Clements, Andrew. Things Not Seen. New York: Scholastic, Inc., 2002. ISBN: 0-439-45620-7.
Things Not Seen, “is a tale about sight and insight, as well as the fanciful theme of
actual invisibility.”(Rohrlick). The story is about Bobby, a 15 year old,
who wakes up one morning to see that he is “gone”. He is still
in his own house, but he has become invisible to others. After he tells his parents,
they agree that it should be kept a secret from society. They fear Bobby might
be abducted by the government to become the center of scientific investigation. With
the help of Alicia, a blind girl, and her family Bobby and his parents find out the cause of his problem. Therefore, he performs an experiment to try to reverse his condition.
The New York Times praised Andrew Clements for his books. They
state, “Readers love his books precisely because they reflect the emotional and cultural reality of today’s children
and their school life”. Bobby feels that he has always been invisible both
to his parents and to others in school, especially the popular crowd. He does
not have any true friends until he meets Alicia. Although Bobby’s invisibility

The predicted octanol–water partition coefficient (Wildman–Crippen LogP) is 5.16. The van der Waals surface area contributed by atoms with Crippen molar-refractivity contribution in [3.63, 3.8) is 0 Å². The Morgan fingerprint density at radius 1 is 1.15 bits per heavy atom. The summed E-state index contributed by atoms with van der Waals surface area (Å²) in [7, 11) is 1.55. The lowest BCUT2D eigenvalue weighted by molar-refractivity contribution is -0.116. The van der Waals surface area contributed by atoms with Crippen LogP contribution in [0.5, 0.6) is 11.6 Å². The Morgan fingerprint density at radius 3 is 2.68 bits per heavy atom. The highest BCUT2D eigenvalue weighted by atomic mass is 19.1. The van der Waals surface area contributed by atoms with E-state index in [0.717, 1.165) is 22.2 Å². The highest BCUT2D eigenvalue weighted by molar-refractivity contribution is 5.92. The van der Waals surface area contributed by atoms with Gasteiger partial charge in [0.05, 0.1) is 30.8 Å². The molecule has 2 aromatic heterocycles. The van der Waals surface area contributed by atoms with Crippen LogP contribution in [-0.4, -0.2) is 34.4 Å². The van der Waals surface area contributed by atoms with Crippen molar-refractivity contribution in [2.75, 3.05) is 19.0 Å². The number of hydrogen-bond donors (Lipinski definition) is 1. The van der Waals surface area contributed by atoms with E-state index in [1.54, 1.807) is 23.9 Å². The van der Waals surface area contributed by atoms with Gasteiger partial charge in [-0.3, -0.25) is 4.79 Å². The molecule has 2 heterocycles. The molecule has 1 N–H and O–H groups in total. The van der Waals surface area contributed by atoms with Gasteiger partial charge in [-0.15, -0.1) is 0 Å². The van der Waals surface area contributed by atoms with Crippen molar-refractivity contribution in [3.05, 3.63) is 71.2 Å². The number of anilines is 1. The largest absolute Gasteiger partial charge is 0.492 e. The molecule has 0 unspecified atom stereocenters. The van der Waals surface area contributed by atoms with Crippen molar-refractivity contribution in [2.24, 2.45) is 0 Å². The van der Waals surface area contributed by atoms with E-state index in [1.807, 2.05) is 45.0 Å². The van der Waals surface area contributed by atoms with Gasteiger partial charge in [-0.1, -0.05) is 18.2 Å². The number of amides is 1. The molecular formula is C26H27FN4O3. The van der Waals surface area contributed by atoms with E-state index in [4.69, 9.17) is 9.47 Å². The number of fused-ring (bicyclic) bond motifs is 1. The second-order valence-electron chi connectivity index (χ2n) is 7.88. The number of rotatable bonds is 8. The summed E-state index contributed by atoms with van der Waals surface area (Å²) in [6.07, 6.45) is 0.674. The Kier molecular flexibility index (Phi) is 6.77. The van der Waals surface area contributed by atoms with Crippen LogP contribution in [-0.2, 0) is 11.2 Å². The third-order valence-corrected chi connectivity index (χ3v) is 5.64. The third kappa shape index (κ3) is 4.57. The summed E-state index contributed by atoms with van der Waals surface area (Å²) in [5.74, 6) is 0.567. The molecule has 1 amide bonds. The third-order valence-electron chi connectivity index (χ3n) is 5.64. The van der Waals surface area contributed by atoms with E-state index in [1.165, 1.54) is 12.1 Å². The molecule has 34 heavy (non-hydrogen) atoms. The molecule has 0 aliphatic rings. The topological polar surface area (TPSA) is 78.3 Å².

is the main issue in the story, his emotions and concerns along with Alicia’s blindness play a very important role in
the development of the story. Each with his own disability, Alicia and Bobby
are able to develop a very close relationship based on loneliness and a desire to be understood by someone.
Bobby’s relationship with his parents takes a very different perspective as they cope together
with his new condition. At the beginning of the story Bobby has a very frivolous
relationship with his parents. A relationship in which everyone performs his or her daily duties without being very concerned
about the feelings and experiences the other members of the family have. Even
though Bobby and his parents disagree in many things, they become a team that is willing to work together to assimilate and
overcome his invisibility.
Although Bobby takes advantage of his invisibility to get what he needs, such as the list from Sears,
the author could have included more daring acts that reflect the mischievous spirit of today’s teenagers. In this sense Bobby acts more like an adult, in other words he acts too responsibly.
Things Not Seen is appropriate
for students in grades 5 through 8. It may be used to explore how teenagers cope with physical disabilities. We can compare and contrast Alicia’s disability, blindness, and Bobby’s disability, invisibility,
by exploring how each one changed their daily routine and affects their daily life.
Students may elaborate on their own feelings in regards to experiencing either of these disabilities or to others who
experience any disability.
Rohrlick, Paula. Andrew Clements: Things Not Seen Book Review.
Kliatt, March 2002. At http://www.findarticles.com/p/articles/mi_m0PBX/is_2_36/ai_107124142. Retrieved on July 30, 2005.
Mcormick, Patricia. New York Times on the Web: Children’s Books. June 18, 2000. http://www.nytimes.com/books/00/06/18/reviews/000618.rv070831.html. Retrieved on July 30, 2005.